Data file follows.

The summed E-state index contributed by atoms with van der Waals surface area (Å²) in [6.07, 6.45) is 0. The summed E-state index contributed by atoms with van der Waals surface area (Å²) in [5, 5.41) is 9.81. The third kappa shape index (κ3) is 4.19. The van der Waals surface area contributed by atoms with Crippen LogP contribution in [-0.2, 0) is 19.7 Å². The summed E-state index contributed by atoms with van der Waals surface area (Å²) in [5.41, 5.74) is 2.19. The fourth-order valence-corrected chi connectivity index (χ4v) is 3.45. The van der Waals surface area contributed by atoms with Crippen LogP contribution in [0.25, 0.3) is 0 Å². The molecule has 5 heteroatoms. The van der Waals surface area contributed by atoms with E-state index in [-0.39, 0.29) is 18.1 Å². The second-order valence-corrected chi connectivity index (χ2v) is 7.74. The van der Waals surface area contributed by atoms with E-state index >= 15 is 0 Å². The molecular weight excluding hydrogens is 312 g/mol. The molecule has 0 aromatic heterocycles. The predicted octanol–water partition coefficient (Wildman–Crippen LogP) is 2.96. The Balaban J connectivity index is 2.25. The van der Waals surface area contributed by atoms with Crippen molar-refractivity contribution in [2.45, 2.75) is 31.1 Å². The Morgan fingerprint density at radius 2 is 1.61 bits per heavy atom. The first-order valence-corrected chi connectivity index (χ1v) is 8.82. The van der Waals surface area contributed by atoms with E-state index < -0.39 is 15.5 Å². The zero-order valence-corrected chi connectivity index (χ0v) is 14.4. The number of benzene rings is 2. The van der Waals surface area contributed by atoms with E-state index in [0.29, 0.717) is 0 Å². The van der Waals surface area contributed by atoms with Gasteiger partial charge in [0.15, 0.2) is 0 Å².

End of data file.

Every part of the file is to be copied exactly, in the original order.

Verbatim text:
The summed E-state index contributed by atoms with van der Waals surface area (Å²) in [6.07, 6.45) is 0. The summed E-state index contributed by atoms with van der Waals surface area (Å²) in [5, 5.41) is 9.81. The third kappa shape index (κ3) is 4.19. The van der Waals surface area contributed by atoms with Crippen LogP contribution in [-0.2, 0) is 19.7 Å². The summed E-state index contributed by atoms with van der Waals surface area (Å²) in [5.41, 5.74) is 2.19. The fourth-order valence-corrected chi connectivity index (χ4v) is 3.45. The van der Waals surface area contributed by atoms with Crippen LogP contribution in [0.25, 0.3) is 0 Å². The molecule has 5 heteroatoms. The van der Waals surface area contributed by atoms with E-state index in [-0.39, 0.29) is 18.1 Å². The second-order valence-corrected chi connectivity index (χ2v) is 7.74. The van der Waals surface area contributed by atoms with E-state index >= 15 is 0 Å². The molecular weight excluding hydrogens is 312 g/mol. The molecule has 0 aromatic heterocycles. The predicted octanol–water partition coefficient (Wildman–Crippen LogP) is 2.96. The Balaban J connectivity index is 2.25. The van der Waals surface area contributed by atoms with Crippen molar-refractivity contribution in [2.45, 2.75) is 31.1 Å². The Morgan fingerprint density at radius 2 is 1.61 bits per heavy atom. The first-order valence-corrected chi connectivity index (χ1v) is 8.82. The van der Waals surface area contributed by atoms with E-state index < -0.39 is 15.5 Å². The zero-order valence-corrected chi connectivity index (χ0v) is 14.4. The number of benzene rings is 2. The van der Waals surface area contributed by atoms with E-state index in [0.29, 0.717) is 0 Å². The van der Waals surface area contributed by atoms with Gasteiger partial charge in [0.15, 0.2) is 0 Å².